A major reason for the enormous and appalling increase in broken homes is this matter of social maladjustment. Two people meet at the holy altar of the church and make a solemn pact that they shall live as one to build a beautiful and abiding home. Most of them, because they have learned the way of love, honor, loyalty, and understanding, keep this pact inviolate until death. An alarming number, that has been steadily increasing, are not able to live successfully with one another and their marriages go on the rocks, all too often bringing the greatest woe and misery to the innocent children of their broken homes. The secret of a successful marriage is for the two involved to respect each other’s personality and walk together in loyal devotion and continuous understanding.
Racial tension runs unusually high today. Our nation has been called the melting pot of all racial groups wherein they live together in mutual respect and cooperation. It should seem natural for each individual to be very proud of the race to which he belongs and do all he can to maintain its integrity and solidarity. Those of all races who are themselves whole and complete will strive to build a bridge across chasms that divide, so that all races may live together without fear or tension. A morally mature majority race will never take advantage of any minority race, but rather will undertake to guarantee educational, judicial, and economic fairness to that race. Racial hate and prejudice have no place in a Christian nation. A holier-than-thou sectional attitude will not solve our racial problems. Each section must meet the racial problems peculiar to its area and work them out on the Christian level. No solution less than Christian can stand the judgment of time or of God.
In our economic life today we face the period of a breach between management and labor. We believe in the system of free enterprise which has brought our nation to unparalleled heights. The welfare of the man who labors and the man who hires him is equally involved. A bridge must be built across this widening breach so that labor and management can sit down together with sympathetic understanding and work out their common problems in the atmosphere of mutual goodwill.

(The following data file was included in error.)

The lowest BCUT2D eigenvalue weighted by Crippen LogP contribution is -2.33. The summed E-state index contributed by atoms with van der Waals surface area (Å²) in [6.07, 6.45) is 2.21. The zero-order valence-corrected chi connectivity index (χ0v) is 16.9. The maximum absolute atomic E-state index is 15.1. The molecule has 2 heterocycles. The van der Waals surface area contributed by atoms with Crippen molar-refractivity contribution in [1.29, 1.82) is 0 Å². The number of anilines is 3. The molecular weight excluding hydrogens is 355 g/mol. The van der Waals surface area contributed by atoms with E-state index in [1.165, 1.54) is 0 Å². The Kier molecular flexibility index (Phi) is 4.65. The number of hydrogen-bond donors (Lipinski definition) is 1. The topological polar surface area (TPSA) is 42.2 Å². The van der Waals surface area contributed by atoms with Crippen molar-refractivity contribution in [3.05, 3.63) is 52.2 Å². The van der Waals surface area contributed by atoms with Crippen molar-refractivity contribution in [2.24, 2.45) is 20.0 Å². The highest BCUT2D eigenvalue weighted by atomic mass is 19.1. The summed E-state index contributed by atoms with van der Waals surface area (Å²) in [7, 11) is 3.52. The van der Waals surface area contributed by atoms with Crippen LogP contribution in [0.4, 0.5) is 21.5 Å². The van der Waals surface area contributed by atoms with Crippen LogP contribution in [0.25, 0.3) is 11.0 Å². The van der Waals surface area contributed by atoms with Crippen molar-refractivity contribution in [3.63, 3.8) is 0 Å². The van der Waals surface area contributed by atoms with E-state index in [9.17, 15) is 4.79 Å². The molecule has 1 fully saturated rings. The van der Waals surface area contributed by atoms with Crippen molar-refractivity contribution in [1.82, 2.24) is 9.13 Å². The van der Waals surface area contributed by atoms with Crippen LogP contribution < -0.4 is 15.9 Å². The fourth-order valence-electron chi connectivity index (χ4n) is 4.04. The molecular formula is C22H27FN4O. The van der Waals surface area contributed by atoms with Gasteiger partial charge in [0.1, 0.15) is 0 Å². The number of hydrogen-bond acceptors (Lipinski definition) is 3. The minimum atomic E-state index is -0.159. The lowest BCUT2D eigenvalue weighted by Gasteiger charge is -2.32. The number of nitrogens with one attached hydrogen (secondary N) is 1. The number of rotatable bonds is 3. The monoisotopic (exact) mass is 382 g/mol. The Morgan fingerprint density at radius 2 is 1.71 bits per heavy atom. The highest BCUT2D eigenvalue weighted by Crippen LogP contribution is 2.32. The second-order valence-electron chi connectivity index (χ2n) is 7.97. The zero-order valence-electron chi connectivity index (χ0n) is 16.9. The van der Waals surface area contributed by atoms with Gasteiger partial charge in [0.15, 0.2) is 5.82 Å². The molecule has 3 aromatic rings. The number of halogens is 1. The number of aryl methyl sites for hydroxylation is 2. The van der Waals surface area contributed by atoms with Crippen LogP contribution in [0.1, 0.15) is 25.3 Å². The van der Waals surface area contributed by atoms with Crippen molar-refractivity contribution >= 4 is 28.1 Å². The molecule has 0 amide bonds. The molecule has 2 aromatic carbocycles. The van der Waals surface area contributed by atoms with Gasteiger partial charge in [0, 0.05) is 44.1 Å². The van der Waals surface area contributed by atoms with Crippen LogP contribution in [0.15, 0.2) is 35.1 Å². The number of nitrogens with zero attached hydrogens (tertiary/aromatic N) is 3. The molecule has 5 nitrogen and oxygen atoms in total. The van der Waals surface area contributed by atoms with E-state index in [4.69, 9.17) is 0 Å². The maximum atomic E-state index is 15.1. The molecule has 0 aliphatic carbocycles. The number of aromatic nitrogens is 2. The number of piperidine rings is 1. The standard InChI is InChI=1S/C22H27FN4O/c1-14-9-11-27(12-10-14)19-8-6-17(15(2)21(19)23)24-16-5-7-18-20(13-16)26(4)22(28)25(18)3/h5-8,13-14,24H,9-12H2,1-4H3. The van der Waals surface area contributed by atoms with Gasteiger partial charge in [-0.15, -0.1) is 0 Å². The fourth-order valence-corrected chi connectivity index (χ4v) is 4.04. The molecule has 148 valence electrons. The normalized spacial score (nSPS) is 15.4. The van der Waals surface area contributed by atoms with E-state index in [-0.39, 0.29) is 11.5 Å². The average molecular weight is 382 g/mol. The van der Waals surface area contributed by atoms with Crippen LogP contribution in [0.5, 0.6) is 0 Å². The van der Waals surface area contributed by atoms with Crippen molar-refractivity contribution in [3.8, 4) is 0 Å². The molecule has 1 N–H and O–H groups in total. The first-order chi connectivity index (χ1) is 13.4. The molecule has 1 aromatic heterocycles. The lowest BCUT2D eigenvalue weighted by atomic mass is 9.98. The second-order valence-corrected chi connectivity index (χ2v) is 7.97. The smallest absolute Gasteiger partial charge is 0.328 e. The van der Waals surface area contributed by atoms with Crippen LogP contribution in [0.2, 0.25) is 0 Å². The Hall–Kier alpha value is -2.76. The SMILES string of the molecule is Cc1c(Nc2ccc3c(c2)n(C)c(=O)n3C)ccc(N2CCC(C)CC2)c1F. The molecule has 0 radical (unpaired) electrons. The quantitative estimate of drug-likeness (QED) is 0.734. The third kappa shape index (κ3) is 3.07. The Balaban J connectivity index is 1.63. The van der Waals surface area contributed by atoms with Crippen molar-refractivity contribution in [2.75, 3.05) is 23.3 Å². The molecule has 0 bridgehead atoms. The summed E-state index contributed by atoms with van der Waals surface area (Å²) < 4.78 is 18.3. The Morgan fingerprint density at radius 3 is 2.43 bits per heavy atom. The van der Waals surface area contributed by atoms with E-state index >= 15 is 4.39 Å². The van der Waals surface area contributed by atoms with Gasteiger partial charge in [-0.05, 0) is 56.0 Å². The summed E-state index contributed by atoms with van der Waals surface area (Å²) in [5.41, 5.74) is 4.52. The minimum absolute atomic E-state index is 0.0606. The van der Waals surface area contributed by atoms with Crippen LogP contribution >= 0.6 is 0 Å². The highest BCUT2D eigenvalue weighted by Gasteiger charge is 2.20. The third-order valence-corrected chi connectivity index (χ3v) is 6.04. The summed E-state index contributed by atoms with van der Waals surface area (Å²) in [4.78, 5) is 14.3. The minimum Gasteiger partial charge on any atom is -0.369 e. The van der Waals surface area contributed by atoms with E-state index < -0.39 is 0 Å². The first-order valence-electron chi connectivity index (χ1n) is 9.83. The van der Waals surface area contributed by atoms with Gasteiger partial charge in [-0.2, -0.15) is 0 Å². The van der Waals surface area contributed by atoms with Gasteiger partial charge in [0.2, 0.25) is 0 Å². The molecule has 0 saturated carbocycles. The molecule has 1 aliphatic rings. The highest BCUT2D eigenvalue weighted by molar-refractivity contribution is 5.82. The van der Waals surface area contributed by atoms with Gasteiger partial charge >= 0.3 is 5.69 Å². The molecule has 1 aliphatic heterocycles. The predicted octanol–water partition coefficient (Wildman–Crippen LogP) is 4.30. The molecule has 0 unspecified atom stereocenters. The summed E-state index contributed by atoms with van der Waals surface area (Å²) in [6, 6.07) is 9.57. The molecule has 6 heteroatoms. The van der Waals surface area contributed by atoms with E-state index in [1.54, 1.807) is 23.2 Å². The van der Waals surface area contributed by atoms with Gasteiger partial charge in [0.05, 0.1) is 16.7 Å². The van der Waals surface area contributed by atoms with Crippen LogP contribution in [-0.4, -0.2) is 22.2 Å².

So soon after the most destructive war in human history, the international air is filled again with tension and suspicion. The rattling of the sword is heard above our heads. Our uneasy world calls for completely whole individuals in the places of government who can turn the points of friction among the nations to occasions of friendship, to the end that a world of many nations may become at last one world that will “beat its swords into plowshares and its spears into pruning hooks,” transforming its armaments of destruction into constructive implements for the blessing of mankind.
No personality is finally complete until it is properly related to God and is transformed by the Spirit into a new creation. This is the keystone in the arch of the building of an integrated personality and an integrated world. Man, to reach the noblest proportions, must know a Supreme Being to love, to worship, and to serve. This gives him a sense of moral responsibility and places him under inescapable moral controls. God is his highest authority and gives him a compelling reason to keep under the base demands of his flesh, to think God’s thoughts after him, to respect human beings as such, wherever he finds them, and to learn to live peaceably and constructively with all men.
We may assert, therefore, with finality, that our only hope is to bring the world to recognize God, to submit to His will, and to walk in His ways. Man cannot live by bread alone, nor by thinking alone, nor by social adjustment alone. Man is a living soul and is incomplete apart from God.
For a long time the preacher has been making the bold declaration that God alone is sufficient for this hour, but sometimes he has felt that he was only a voice crying out in the wilderness. Of late he has been joined by some valiant allies. As I mount my pulpit on Sunday, again and again, I feel someone tugging at my sleeve. When I look around, I find it to be an eminent educator who is saying, “Let me preach to your congregation today.” When I move over I hear him saying with intense earnestness, “With all our learning, we shall be lost if we do not enter the School of Christ and acquire His spirit and project His teachings into the hearts of men.” On another Sunday morning it is the renowned scientist saying, “Let me speak to your people today.” And he says with deep concern: “We have laid hold upon the secrets of God and have found such power that the world can be blasted into bits. I exhort you to hear the awful truth that unless God controls the findings of science, we are near the end of our civilization.” Likewise, the editor, the commentator, and the professional warrior are uniting their voices with that of the preacher to call men to join the fellowship of all true disciples of Jesus Christ to save the world from disaster and set it upon a holy quest again.